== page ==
There is one essential thing to remember when your child is first diagnosed. You are not alone. Say it with me, “I am not alone. I am not the only parent who struggles with this special brand of parenting.” You may even want to post it on your bathroom mirror and treat it like a personal affirmation for a while. It certainly won’t hurt. Parenting a child with special needs can be very isolating so you will need to consistently remind yourself that others know a similar journey.
Acceptance of your child, just the way they are, is crucial, now more than ever.
Grieve the Loss
I’m sure you visualized your child gloating about their latest “A,” or crossing the stage during college graduation at some point during your pregnancy or adoption process. It’s an innate instinct to want the very best for our children and to visualize their life’s milestones very early.
A special needs diagnosis often initially feels like an abrupt end of many of your dreams for your child. Finding out your child has a disability establishes the possibility that all your dreams for them may not come true. But it doesn’t mean their dreams aren’t possible.
Let’s face it, receiving an ADHD, Autism, bi-polar, FASD, learning disability, etc. diagnosis for your child is tough. No, it’s not a terminal illness or a physical handicap, but that doesn’t mean you shouldn’t feel sorry and grieve. Your pain is valid, even if it isn’t as intense as someone else’s. You just found out your child has a neurological disorder — that something didn’t quite go right when their brain was developing — and that entitles you to a period of sorrow. If you weren’t upset about it, that would be something to worry about.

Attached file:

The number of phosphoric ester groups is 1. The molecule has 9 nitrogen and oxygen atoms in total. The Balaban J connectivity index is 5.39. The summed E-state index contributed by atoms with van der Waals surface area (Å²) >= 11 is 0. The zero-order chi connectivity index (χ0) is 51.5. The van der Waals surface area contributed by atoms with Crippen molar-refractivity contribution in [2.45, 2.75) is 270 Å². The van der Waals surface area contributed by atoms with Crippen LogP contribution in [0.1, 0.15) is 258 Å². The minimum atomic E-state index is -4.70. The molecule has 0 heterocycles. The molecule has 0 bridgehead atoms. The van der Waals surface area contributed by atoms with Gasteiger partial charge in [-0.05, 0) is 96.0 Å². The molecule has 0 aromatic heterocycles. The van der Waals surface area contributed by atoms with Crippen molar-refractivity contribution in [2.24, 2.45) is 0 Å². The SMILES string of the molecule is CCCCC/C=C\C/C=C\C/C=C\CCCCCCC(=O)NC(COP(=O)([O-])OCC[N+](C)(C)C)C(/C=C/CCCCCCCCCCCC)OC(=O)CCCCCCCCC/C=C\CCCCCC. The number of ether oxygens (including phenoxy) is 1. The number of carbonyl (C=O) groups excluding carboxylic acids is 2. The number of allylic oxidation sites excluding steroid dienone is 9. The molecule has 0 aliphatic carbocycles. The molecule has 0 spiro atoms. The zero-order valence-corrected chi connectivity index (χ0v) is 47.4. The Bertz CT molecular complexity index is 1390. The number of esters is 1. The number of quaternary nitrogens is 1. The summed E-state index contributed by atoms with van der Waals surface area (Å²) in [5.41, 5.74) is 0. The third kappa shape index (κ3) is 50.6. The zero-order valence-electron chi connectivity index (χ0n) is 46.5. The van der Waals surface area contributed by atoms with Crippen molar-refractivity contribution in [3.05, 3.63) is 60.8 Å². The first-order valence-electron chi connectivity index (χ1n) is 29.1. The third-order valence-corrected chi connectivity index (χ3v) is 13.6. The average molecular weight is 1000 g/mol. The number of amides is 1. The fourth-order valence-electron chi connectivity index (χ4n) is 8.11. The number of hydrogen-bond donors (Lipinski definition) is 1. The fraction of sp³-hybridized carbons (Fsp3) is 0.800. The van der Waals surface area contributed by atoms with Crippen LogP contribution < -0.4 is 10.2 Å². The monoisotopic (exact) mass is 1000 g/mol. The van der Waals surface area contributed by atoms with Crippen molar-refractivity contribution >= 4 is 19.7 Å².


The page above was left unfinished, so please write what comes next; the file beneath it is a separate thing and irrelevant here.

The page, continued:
It’s natural to grieve when your child is diagnosed with any disability. Your world has changed — either your expectations have been shattered or you have come to the realization that the madness chaos is here to stay, at least somewhat. While it’s necessary to go through that period of grief, you also have to get beyond it. Feeling sorry long term doesn’t help the situation one bit.
Take a little time to be sad, angry, scared, heart-broken. Sit in a room alone for a couple days. Take a bubble bath until you shrivel. Cry. Scream. Recoil. It’s okay to be irrational for a few moments and let these feelings surface. It’s even healthy, dare I say. Take a few days, maybe a week, to process and work through your feelings — then move on because wallowing is not going to help you or your child.
I sat in front of the T.V. alone in my bedroom and stared out the window for a couple days after my son’s ADHD diagnosis. I cried a lot and I have a faint memory of eating lots of ice cream. I tried not to think about ADHD, yet it was all I thought about for days. Years in fact, if I’m honest with myself.
Gratitude and positivity are the only roads to genuine happiness. For that is how we survive, and eventually thrive. It is easy to feel hopeless when parenting a special needs child. I decided wallowing in my sorrow wasn’t doing me, my son Ricochet, or anyone else any good. Denial and tears were not going to erase his ADHD and they weren’t going to teach us how to do the best for him either. So I chose to direct my compass toward the positive and I moved on to gathering knowledge, the next crucial step.